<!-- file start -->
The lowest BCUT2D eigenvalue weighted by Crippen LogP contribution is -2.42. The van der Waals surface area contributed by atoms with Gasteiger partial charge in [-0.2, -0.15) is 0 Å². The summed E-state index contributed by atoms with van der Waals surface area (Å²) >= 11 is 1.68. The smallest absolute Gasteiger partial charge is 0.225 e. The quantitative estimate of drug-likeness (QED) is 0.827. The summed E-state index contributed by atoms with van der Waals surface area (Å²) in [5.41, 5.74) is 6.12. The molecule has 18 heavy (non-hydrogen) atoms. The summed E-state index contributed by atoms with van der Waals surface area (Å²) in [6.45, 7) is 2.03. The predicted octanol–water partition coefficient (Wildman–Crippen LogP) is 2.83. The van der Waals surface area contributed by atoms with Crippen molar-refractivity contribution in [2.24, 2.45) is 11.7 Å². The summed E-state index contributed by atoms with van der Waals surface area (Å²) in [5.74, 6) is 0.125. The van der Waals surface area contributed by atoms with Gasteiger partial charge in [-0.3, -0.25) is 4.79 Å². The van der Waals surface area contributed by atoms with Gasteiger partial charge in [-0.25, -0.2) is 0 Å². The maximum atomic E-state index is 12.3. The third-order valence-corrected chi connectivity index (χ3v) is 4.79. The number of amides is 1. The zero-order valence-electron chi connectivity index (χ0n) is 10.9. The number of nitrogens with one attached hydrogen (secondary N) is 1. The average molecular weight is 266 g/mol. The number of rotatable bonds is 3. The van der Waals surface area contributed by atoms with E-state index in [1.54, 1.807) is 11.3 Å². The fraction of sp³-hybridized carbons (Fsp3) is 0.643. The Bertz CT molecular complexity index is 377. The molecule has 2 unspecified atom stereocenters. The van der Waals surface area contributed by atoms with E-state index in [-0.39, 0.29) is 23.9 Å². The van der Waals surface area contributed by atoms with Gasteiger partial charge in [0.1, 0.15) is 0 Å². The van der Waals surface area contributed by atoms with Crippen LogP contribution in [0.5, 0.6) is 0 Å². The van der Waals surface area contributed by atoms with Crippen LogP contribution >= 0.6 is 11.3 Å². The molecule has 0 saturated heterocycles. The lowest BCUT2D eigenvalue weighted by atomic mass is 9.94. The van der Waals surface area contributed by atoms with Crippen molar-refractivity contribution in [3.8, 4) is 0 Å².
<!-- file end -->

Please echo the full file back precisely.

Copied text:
The lowest BCUT2D eigenvalue weighted by Crippen LogP contribution is -2.42. The van der Waals surface area contributed by atoms with Gasteiger partial charge in [-0.2, -0.15) is 0 Å². The summed E-state index contributed by atoms with van der Waals surface area (Å²) >= 11 is 1.68. The smallest absolute Gasteiger partial charge is 0.225 e. The quantitative estimate of drug-likeness (QED) is 0.827. The summed E-state index contributed by atoms with van der Waals surface area (Å²) in [5.41, 5.74) is 6.12. The molecule has 18 heavy (non-hydrogen) atoms. The summed E-state index contributed by atoms with van der Waals surface area (Å²) in [6.45, 7) is 2.03. The predicted octanol–water partition coefficient (Wildman–Crippen LogP) is 2.83. The van der Waals surface area contributed by atoms with Crippen molar-refractivity contribution in [2.24, 2.45) is 11.7 Å². The summed E-state index contributed by atoms with van der Waals surface area (Å²) in [5.74, 6) is 0.125. The van der Waals surface area contributed by atoms with Gasteiger partial charge in [-0.3, -0.25) is 4.79 Å². The van der Waals surface area contributed by atoms with Gasteiger partial charge in [-0.25, -0.2) is 0 Å². The maximum atomic E-state index is 12.3. The third-order valence-corrected chi connectivity index (χ3v) is 4.79. The number of amides is 1. The zero-order valence-electron chi connectivity index (χ0n) is 10.9. The number of nitrogens with one attached hydrogen (secondary N) is 1. The average molecular weight is 266 g/mol. The number of rotatable bonds is 3. The van der Waals surface area contributed by atoms with E-state index in [1.54, 1.807) is 11.3 Å². The fraction of sp³-hybridized carbons (Fsp3) is 0.643. The Bertz CT molecular complexity index is 377. The molecule has 2 unspecified atom stereocenters. The van der Waals surface area contributed by atoms with E-state index in [-0.39, 0.29) is 23.9 Å². The van der Waals surface area contributed by atoms with Gasteiger partial charge in [0.1, 0.15) is 0 Å². The van der Waals surface area contributed by atoms with Crippen LogP contribution in [0.5, 0.6) is 0 Å². The van der Waals surface area contributed by atoms with Crippen LogP contribution >= 0.6 is 11.3 Å². The molecule has 0 saturated heterocycles. The lowest BCUT2D eigenvalue weighted by atomic mass is 9.94. The van der Waals surface area contributed by atoms with Crippen molar-refractivity contribution in [3.8, 4) is 0 Å².